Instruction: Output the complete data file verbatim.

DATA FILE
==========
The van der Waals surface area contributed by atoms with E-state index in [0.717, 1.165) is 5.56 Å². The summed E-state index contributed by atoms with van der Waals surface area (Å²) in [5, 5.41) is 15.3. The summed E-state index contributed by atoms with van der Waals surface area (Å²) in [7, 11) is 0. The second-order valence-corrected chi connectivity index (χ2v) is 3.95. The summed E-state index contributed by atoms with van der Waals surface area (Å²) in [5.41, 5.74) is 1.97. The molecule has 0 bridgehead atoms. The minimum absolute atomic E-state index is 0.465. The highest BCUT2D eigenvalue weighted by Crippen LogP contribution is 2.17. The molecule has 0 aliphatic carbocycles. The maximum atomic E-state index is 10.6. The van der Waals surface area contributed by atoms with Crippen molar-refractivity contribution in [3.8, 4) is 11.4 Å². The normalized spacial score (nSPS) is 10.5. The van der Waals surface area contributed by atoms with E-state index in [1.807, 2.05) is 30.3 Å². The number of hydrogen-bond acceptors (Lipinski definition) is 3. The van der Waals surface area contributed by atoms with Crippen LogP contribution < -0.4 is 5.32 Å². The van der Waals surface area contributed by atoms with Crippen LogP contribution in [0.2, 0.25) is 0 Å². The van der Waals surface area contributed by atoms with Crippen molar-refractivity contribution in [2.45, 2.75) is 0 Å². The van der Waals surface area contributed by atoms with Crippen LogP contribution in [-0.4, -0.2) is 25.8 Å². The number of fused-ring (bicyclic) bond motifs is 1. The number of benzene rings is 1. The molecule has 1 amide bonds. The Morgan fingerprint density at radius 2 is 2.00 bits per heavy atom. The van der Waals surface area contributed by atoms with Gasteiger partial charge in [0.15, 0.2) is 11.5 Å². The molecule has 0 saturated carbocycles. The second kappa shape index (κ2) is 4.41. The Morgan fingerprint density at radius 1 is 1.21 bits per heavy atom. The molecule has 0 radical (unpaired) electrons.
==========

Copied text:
The van der Waals surface area contributed by atoms with E-state index in [0.717, 1.165) is 5.56 Å². The summed E-state index contributed by atoms with van der Waals surface area (Å²) in [5, 5.41) is 15.3. The summed E-state index contributed by atoms with van der Waals surface area (Å²) in [7, 11) is 0. The second-order valence-corrected chi connectivity index (χ2v) is 3.95. The summed E-state index contributed by atoms with van der Waals surface area (Å²) in [5.41, 5.74) is 1.97. The molecule has 0 bridgehead atoms. The minimum absolute atomic E-state index is 0.465. The highest BCUT2D eigenvalue weighted by Crippen LogP contribution is 2.17. The molecule has 0 aliphatic carbocycles. The maximum atomic E-state index is 10.6. The van der Waals surface area contributed by atoms with Crippen molar-refractivity contribution in [3.8, 4) is 11.4 Å². The normalized spacial score (nSPS) is 10.5. The van der Waals surface area contributed by atoms with E-state index in [1.807, 2.05) is 30.3 Å². The number of hydrogen-bond acceptors (Lipinski definition) is 3. The van der Waals surface area contributed by atoms with Crippen LogP contribution < -0.4 is 5.32 Å². The van der Waals surface area contributed by atoms with Crippen LogP contribution in [0.2, 0.25) is 0 Å². The van der Waals surface area contributed by atoms with Crippen molar-refractivity contribution in [2.45, 2.75) is 0 Å². The van der Waals surface area contributed by atoms with Crippen LogP contribution in [-0.4, -0.2) is 25.8 Å². The number of fused-ring (bicyclic) bond motifs is 1. The number of benzene rings is 1. The molecule has 1 amide bonds. The Morgan fingerprint density at radius 2 is 2.00 bits per heavy atom. The van der Waals surface area contributed by atoms with Gasteiger partial charge in [0.15, 0.2) is 11.5 Å². The molecule has 0 saturated carbocycles. The second kappa shape index (κ2) is 4.41. The Morgan fingerprint density at radius 1 is 1.21 bits per heavy atom. The molecule has 0 radical (unpaired) electrons.